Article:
Emergency manager Michael Brown is banking on the renewal of a Charles Stewart Mott Foundation grant to save the jobs of a dozen police officers.
But a spokeswoman for the foundation said it will take some time before Brown knows whether the grant is money in the bank because the city’s application was only received on Friday.
“We just got the Flint proposal … Nobody has had a chance to review that yet,” said Carol Rugg, vice president of communications for Mott.
Rugg said an existing grant to pay for a 21st Century Community Policing Initiative was already extended for three months — to June 30 — earlier this year.
As he unveiled his financial plan for the city Monday, Brown warned that he might have to lay off police officers depending in part on whether the Mott grant is renewed.
Brown is also depending on renewal of a federal Staffing For Adequate Fire & Emergency Response (SAFER) grant for firefighters.
The Mott Foundation grant was made to the city through its special initiatives program, which is designed to respond to “critical opportunities and/or issues that have the potential to significantly improve the quality of life in the Flint area,” according to the foundation’s Web site.
The most recent grant funding was targeted to revive some of the community policing techniques that were originally developed in Flint in the 1970s and ’80s.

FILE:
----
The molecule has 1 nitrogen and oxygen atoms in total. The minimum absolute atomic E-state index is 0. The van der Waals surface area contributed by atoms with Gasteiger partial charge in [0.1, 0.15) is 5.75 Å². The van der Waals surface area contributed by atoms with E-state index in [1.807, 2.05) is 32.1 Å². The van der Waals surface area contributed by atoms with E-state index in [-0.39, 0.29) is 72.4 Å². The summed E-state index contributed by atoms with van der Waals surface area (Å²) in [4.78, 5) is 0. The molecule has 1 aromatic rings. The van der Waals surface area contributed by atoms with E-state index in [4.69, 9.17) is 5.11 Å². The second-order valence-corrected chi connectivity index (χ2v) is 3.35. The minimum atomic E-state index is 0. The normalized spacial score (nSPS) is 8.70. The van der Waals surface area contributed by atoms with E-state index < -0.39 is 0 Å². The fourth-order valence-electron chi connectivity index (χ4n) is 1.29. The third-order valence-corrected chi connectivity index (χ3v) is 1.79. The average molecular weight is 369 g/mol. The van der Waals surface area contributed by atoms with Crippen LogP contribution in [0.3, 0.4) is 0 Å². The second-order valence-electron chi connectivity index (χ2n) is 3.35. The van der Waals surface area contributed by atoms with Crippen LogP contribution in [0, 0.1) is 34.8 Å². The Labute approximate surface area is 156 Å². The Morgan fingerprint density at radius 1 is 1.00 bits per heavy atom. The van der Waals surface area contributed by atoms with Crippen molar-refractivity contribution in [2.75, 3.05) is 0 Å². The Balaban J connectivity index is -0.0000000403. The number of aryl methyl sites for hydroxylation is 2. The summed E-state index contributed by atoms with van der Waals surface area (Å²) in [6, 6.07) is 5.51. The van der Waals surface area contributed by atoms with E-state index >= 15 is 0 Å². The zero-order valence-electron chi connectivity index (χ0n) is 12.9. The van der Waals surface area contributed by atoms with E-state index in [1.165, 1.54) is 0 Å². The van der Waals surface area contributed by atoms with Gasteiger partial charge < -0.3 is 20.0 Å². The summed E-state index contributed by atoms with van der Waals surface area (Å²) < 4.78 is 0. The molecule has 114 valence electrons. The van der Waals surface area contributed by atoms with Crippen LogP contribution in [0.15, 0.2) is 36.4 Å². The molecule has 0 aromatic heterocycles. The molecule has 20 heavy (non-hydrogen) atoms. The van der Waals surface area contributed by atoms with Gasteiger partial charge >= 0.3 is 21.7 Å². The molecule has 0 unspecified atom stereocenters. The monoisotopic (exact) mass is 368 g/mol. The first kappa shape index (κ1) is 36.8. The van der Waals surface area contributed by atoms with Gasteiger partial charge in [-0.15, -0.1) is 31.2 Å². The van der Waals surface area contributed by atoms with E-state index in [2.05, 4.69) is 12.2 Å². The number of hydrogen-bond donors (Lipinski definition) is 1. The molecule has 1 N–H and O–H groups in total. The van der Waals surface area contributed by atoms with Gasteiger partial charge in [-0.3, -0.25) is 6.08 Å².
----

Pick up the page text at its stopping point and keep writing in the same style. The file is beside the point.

The grant followed a 2010 grant worth $1.1 million to re-establish foot patrols in each of the city’s nine wards.
In a recent report on its Web site, Kimberly S. Roberson, director of Mott’s Flint Area Program, recognized challenges faced by Flint and other post-industrial cities around the world.
“They include rebuilding the local economy, which in Flint was devastated over time by the loss of tens of thousands of manufacturing jobs,” Roberson said in the report. “The resulting erosion in the local tax base is tied to an aging, deteriorating infrastructure that was originally designed to serve a city much larger than what we have now.
“Those economic challenges have affected area schools and public services, such as police and fire departments, and strained the community’s nonprofit sector. And the situation has been made even more difficult over the last several years by economic struggles at the state and national levels.”
The foundation made grants totaling nearly $24 million in the Flint area in 2011.